The 62 section leaders and assistant section leaders are voted on by the band members and are on modest scholarships.  In part, the funding comes from $300,000 that has been raised through the Adopt-A-Band Member program, which benefited 60 junior and senior band members last year known as the Marching Band Scholars. Tracz hopes that number grows to 100 for 2011.

By busing to the Pinstripe Bowl last year, the athletic department credited the marching band with $100,000, which went into an endowment program that Tracz envisions growing to $2 to $3 million so each member of the marching band will be on scholarship.

COMING UP THIS FALL
Just like a coach, come game day, the performance of the team/band is somewhat out of the hands of Coach Snyder, or Director Tracz.

Tracz says, "Game day is a buzz for me. I tell the kids that it's my day to feel 18 years old again. Practices are fun, but it's the game day that really excites me even though by then the performance is out of my hands.

"I tell the kids, `I'm going to have fun today. If you don't want to, then stay out of my way'," said Tracz, who boasts that he once played in the Sugar Bowl when Ohio State, coached by Woody Hayes, played Paul "Bear" Bryant's Alabama Crimson Tide.

The day for a marching band member is longer than for the players of Snyder. It starts five hours prior to kickoff and concludes roughly eight hours later when instruments are packed away back at McCain Auditorium.

Then, like Snyder does at the Vanier Complex, Tracz's coaching team starts the task of watching the video of their 11-minute pregame and 15-minute halftime routines.

"Honestly, our section leaders are much tougher on the performance than I am," said Tracz, who is assistant by Don Linn, plus graduate assistants Andrew Feyes, Ryan Laney, Lauran Assad, Sarah Bernard-Stevens, Greg Coffey and Patrick Sullivan.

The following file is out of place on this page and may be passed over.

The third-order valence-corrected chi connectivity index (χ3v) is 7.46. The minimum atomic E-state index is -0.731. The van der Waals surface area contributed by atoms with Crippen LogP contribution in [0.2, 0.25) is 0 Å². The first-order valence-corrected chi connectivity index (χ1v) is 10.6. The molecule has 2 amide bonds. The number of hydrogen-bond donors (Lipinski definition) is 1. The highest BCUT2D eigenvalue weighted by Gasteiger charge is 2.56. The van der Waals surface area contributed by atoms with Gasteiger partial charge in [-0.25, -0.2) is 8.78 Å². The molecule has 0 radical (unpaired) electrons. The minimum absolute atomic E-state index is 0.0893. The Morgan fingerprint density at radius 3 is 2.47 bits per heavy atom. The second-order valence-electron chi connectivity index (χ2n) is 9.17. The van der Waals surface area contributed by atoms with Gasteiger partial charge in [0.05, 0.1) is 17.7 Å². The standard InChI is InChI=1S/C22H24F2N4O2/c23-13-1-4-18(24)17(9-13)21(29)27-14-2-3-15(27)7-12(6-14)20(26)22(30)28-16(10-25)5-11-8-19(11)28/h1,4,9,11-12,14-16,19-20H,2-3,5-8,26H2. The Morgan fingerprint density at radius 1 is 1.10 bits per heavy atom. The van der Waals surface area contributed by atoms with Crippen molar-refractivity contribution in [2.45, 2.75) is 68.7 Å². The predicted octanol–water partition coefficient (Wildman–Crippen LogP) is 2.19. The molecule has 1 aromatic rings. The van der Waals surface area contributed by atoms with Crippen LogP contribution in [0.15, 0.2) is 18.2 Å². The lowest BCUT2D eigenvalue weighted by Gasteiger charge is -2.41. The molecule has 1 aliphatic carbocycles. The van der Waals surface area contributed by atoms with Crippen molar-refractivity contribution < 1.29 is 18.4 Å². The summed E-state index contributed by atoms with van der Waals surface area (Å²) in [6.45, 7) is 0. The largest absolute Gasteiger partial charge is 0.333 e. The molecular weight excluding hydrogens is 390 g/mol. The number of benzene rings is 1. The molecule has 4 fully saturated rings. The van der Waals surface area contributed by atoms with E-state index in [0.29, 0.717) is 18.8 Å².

Tracz said that K-State's first show this fall will be a "Big Band Show" featuring Buddy Rich's Channel One Suite, Benny Goodman's Swing, Swing Swing, and Count Basie's April In Paris.

"Those are some good blowing tunes," said Tracz, who said the band would also play at Kansas on Oct. 22. "We're going to have a 75-member drum line of some high school students joining our line for the Swing, Swing, Swing. That's really going to be exciting."

Along with the marching band, also associated with athletics are the Cat Band for men's and women's basketball, the Volleyball Cat Band, plus the Pub Crawl Band that tours Aggieville on the Friday night prior to home games.

With each, Tracz says, "We're here to add spirit an enthusiasm. I couldn't be more pleased with the relationship we have with Coach Snyder and the entire athletic department. This is what it truly should be, but I also know of many bands that don't have the appreciation and respect that we receive at Kansas State."